225. Memorandum From the Department of Commerce and the Department of State to President Johnson1
Washington, June 17, 1964.
The President’s Cabinet Textile Advisory Committee met on June 16 to consider a course of action on the wool textile import problem. These are the principal points made at the meeting:
- Commitments to leaders of the industry and Congress have been repeatedly made by the Administration to contain the rate of wool textile imports.
- An international agreement appears to be the only feasible means to implement this commitment.
- The opposition of governments of the principal exporting countries to an agreement has been strong and consistent.
- Upon determining this opposition last year, the Administration suggested to our industry that it attempt to change the international climate by talking with its counterparts abroad, after which the Administration would pursue the matter again.
- The industry has reported success with large segments of the European wool textile industries, who consider the time appropriate for a new effort. However, without solicitation the governments of the U.K., Japan, and Italy have informed us that they have not changed their opposition to an agreement.
- The Secretary of State sent Wilson Wyatt and Warren Christopher abroad last month to determine the attitudes of the governments concerned. After talks with the GATT secretariat, whose opinion was that an agreement was “completely non-negotiable” and who was proposing new Article XIX procedures for dealing with disruptive imports, the mission returned to Washington to report. They felt that any approach to other governments while the Article XIX proposal, which was in its early formative stages, was under consideration might preempt the decision of our government before full study could be given to it in Washington.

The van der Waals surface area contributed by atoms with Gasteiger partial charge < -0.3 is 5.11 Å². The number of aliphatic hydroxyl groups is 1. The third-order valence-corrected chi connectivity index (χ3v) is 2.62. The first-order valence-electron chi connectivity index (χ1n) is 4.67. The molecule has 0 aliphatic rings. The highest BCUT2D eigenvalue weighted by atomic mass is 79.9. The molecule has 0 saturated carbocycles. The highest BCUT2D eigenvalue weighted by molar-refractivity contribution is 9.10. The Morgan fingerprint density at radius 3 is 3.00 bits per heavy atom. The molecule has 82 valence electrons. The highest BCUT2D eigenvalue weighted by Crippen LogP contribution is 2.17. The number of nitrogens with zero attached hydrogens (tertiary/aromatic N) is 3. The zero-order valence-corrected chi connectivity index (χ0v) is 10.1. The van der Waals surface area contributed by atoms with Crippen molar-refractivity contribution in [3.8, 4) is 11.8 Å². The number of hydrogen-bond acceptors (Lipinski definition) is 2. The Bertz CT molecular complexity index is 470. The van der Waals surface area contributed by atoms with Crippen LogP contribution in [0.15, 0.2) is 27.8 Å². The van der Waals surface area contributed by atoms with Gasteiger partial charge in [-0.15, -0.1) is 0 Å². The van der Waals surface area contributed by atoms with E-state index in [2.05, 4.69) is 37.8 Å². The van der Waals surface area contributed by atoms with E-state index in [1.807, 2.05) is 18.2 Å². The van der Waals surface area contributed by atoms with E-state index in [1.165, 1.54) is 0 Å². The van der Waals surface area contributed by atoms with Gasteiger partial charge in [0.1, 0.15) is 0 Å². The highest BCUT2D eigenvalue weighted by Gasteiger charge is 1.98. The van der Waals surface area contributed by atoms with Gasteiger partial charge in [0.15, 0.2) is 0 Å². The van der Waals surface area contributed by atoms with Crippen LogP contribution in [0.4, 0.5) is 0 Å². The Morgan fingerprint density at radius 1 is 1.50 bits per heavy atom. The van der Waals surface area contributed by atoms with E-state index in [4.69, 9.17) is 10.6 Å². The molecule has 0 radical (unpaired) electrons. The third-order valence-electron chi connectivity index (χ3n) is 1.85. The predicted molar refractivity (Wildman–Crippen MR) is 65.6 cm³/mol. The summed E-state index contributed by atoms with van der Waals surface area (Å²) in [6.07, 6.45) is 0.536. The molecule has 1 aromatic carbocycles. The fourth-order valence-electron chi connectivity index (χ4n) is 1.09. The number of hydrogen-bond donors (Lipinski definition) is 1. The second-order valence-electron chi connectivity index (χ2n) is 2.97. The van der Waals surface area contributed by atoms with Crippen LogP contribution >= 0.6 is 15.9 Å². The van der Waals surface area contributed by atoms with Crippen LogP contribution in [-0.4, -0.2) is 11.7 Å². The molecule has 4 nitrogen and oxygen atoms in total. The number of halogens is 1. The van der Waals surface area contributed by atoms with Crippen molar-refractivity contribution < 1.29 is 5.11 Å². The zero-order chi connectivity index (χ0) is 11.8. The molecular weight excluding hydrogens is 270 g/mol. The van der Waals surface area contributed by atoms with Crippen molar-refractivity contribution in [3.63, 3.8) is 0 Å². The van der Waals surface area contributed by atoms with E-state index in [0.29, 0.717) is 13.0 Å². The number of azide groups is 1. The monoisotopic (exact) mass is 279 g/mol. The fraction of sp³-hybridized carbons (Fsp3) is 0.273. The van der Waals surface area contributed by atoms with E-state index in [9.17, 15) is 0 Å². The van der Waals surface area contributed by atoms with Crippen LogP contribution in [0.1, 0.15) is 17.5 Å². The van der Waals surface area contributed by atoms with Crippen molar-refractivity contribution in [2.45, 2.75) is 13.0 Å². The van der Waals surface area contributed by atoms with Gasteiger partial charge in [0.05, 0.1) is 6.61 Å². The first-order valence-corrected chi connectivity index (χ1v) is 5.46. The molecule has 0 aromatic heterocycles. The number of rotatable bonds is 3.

- The State Department and the Trade Negotiator’s Office expressed the view that the prospects for an international wool textile agreement are remote at this time and that for the U.S. to press its desire for such an agreement would seriously interfere with the attainment of our objectives in the Kennedy Round and would interfere with consideration of the Article XIX proposal for dealing with disruptive imports, including wool textiles.
- The Departments of Commerce, Labor, Agriculture, and Treas-ury thought that because Wyatt and Christopher did not explore the possibility of an agreement with other governments, the Administration had not yet fulfilled its agreement with leaders of the industry and Congress to pursue the matter. In addition they thought the Article XIX proposal inappropriate for wool textiles. Also they believed that a way could be found to carry on explorations of an international wool textile agreement with the countries concerned with a minimum interference to the Kennedy Round negotiations or to the Article XIX proposal and that these explorations must take place promptly to fulfill the Administration’s commitment to the leaders of the industry and Congress. The Departments of Commerce, Labor, and Agriculture thought that the U.S. might improve its position in the Kennedy Round and on the Article XIX proposal by discussions of the wool textile problem.
- The Committee decided to refer to the President the decision on whether discussions on wool textiles with other countries should take place at this time.
- Source: Washington National Records Center, RG 40, Secretary of Commerce Files: FRC 69 A 6828, Textiles, Wool Advisory Committee. Limited Official Use. Drafted by James S. Love (Commerce), assisted by Stanley Nehmer. (Memorandum from Love to Hodges, June 17; ibid.) Love referred it to Myer Feldman, the President’s Deputy Special Counsel, the same day, along with a letter indicating that he was still awaiting Department of State clearance. (Letter from Love to Feldman, June 17; ibid.)↩